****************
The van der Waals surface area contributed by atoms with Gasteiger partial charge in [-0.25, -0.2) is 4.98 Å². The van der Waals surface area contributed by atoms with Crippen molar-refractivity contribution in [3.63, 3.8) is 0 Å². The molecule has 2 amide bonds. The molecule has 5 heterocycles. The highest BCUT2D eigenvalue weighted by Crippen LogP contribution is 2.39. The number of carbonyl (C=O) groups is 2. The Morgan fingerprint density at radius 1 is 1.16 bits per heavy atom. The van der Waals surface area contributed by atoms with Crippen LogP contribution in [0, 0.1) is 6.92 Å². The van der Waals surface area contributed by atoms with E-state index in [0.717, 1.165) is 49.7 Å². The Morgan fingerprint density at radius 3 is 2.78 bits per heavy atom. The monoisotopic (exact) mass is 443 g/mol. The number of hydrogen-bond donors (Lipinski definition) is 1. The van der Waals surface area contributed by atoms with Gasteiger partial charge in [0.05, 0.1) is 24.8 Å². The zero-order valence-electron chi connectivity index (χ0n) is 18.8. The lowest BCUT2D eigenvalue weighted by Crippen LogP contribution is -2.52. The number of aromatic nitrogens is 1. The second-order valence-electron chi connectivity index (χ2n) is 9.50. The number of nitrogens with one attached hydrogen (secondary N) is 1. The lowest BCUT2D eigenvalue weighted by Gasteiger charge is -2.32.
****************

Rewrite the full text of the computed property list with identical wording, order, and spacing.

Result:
The van der Waals surface area contributed by atoms with Gasteiger partial charge in [-0.25, -0.2) is 4.98 Å². The van der Waals surface area contributed by atoms with Crippen molar-refractivity contribution in [3.63, 3.8) is 0 Å². The molecule has 2 amide bonds. The molecule has 5 heterocycles. The highest BCUT2D eigenvalue weighted by Crippen LogP contribution is 2.39. The number of carbonyl (C=O) groups is 2. The Morgan fingerprint density at radius 1 is 1.16 bits per heavy atom. The van der Waals surface area contributed by atoms with Crippen LogP contribution in [0, 0.1) is 6.92 Å². The van der Waals surface area contributed by atoms with E-state index in [0.717, 1.165) is 49.7 Å². The Morgan fingerprint density at radius 3 is 2.78 bits per heavy atom. The monoisotopic (exact) mass is 443 g/mol. The number of hydrogen-bond donors (Lipinski definition) is 1. The van der Waals surface area contributed by atoms with Gasteiger partial charge in [0.05, 0.1) is 24.8 Å². The zero-order valence-electron chi connectivity index (χ0n) is 18.8. The lowest BCUT2D eigenvalue weighted by Crippen LogP contribution is -2.52. The number of aromatic nitrogens is 1. The second-order valence-electron chi connectivity index (χ2n) is 9.50. The number of nitrogens with one attached hydrogen (secondary N) is 1. The lowest BCUT2D eigenvalue weighted by Gasteiger charge is -2.32.